Orange you glad today’s food holiday is fresh and fruity? May 4 is National Orange Juice Day!
It’s also National Homebrew Today and National Candied Orange Peel Day. I don’t like beer, and even if I did, it’s doubtful that I’d be brewing my own anyway. And candied orange peels? Do people really eat those?? Choosing to celebrate with a tall, cold glass of orange juice is what we in the biz like to call a “no-brainer.”
Orange juice is one of the most popular juices in the United States. Spanish explorers planted the first orange trees in St. Augustine, Florida in the 16th century. The warm climate and abundant rainfall proved to be the perfect growing environment, and Florida oranges became wildly popular. As delicious as the fresh-squeezed juice was, there was no way to make it available commercially, as it would only last a day before going bad. In 1910, an overabundance of oranges in California (which had also begun growing the citrus fruit) forced growers to destroy 30% of the state’s orange trees, as they had nothing to do with the excess fruit. Soon after, pasteurization was developed, allowing citrus growers to juice the excess fruit and ship it to grocery stores all over the country, where it could be stored for longer periods of time. Growers began touting the health benefits of vitamin C, and by the 1920s orange juice had become a breakfast staple in America, replacing stewed fruit (a popular British breakfast accompaniment) as the go-to choice. Frozen concentrated orange juice was invented in 1948, inspired by the lack of fresh fruit available to soldiers during World War II. The slang term “OJ” popped up around this time, referring to both the juice and, later, a wife-murdering-former-NFL-star-who-took-an-infamous-ride-in-a-white-Ford-Bronco.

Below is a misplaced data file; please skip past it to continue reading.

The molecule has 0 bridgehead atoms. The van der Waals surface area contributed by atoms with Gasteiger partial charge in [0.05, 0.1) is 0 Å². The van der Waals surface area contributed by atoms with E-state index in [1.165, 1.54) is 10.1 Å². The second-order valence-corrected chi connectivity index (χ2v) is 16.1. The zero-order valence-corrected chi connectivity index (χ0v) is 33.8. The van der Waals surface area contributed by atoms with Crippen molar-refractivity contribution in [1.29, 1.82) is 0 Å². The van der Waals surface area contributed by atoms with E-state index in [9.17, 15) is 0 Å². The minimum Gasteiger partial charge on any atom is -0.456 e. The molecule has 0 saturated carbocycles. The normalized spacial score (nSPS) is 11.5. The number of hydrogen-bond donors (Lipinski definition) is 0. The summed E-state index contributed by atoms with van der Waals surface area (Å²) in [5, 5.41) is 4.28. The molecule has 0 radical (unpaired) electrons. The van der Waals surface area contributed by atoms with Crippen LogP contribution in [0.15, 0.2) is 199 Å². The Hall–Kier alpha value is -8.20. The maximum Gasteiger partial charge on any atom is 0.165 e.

We poured ourselves a tall glass of orange juice in order to celebrate the holiday!
- San Jose: Woman arrested, accused of trying to sneak ‘poisoned’ OJ into Starbucks fridge (mercurynews.com)
- Popular Orange Juice Drinks With Vodka (drinks.answers.com)